Smriti Irani says no salary till Prasar Bharati agrees to performance targets

Information & Broadcasting Minister Smriti Irani today said her ministry has not released funds for the payment of salaries to the employees of India’s public broadcaster Prasar Bharati because the ministry and the organization have not been able to agree on a set of performance parameters for the broadcaster to achieve.

Irani said the memorandum of understanding (MoU), which specifies the goals and targets, submitted by Prasar Bharti were not as per ‘prescribed norms’, and was therefore rejected.

“The Ministry of Information and Broadcasting has been pursuing with Prasar Bharati, since March 2017, to sign the MoU and several reminders have been issued to them. However, Prasar Bharati had not furnished the MoU as per prescribed norms,” Irani said today.

Prasar Bharti then gave a revised MoU, which too was sent back to it, Irani said.

“The revised MoU received from Prasar Bharati has been considered in the Ministry and sent to them with some modifications to take further steps for signing the MoU with the Ministry,” she said, responding to a question by Lok Sabha MP Mullappally Ramachandran and Balka Suman.

Irani said money can be disbursed only if Prasar Bharti and the government come to an agreement on the matter and sign the MoU.

“As per the recommendations of the Expenditure Management Commission chaired by Dr. Bimal Jalan, Eminent Economist/Public Policy Expert, each Ministry /Department should enter into a Memorandum of Understanding (MoU) with their Autonomous Bodies, on the same lines as done for Central Public Sector Enterprises (CPSEs), clearly laying down the performance parameters as also the roadmap to carry out the intended course of action,” she said.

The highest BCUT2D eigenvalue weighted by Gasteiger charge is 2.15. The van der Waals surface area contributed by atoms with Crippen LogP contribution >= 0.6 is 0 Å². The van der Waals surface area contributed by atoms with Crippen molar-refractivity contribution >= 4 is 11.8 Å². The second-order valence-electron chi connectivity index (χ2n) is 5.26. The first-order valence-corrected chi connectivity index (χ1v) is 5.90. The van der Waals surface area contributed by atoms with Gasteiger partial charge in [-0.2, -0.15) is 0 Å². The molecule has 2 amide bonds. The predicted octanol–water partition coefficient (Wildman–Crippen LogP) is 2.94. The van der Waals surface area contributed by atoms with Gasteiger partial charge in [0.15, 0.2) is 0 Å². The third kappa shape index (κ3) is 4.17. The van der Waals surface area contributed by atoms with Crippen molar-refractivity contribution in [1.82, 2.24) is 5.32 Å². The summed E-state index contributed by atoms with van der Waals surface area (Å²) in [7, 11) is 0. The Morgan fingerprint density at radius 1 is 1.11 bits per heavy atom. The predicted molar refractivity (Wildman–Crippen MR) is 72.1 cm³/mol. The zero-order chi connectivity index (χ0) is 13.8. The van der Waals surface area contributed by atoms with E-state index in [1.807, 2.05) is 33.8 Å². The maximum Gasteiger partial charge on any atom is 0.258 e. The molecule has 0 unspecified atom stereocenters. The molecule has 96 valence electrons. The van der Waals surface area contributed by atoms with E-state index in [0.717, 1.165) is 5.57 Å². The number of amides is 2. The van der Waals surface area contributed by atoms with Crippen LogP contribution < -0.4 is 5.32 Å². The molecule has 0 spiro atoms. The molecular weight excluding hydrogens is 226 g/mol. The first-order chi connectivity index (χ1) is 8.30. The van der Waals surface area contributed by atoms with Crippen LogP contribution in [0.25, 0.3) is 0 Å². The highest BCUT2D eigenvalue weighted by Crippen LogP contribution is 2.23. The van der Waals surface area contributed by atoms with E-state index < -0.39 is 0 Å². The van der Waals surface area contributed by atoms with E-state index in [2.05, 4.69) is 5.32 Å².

The parliamentary question comes in the context of an article in ‘The Wire’ that claimed Irani was trying to influence Prasar Bharati head Surya Prakash on certain decisions such as whether or not certain functions were to be outsourced or not and whether certain journalists were to be appointed to the organization or not.

According to the article, Prakash has been resisting attempts by Irani to interfere in the running of the autonomous organization.

On the other hand, other sources indicate that Irani is trying to ‘shake up’ the organization and change the way business is conducted, and that this has hurt vested interests.

In other words, some portray the tussle as that between a minister trying to encroach upon the autonomy of Prasar Bharati, while others paint a picture of a minister trying to bring financial discipline and accountability in an organization that has been less than prudent with its abundant resources.

The original idea behind giving autonomy to Prasar Bharati in 1997 was to insulate it from governmental influence and raise its journalistic standards, making it akin to the BBC of Britain and the NPR of the US. However, it remains debatable whether Doordarshan and All India Radio have achieved the intended outcome.

The Wire article also claimed that Prasar Bharati will run out of cash by next month due to the refusal to fund the salary payment, which amounts to about Rs 3 cr.

Irani, however, said that Prasar Bharti has a revenue of Rs 1,400 cr per year.

Quoting from the Bimal Jalan report, she suggested that organizations like the Prasar Bharti — which are supposed to serve a public purpose above and beyond carrying out the wishes of the government — should be more independent in their funding.

“As per the report, Organizations that distinctly serve “a public purpose” specially in sectors with significant externalities need to be strengthened further and at the same time may be encouraged to raise internal resources,” the minister said.


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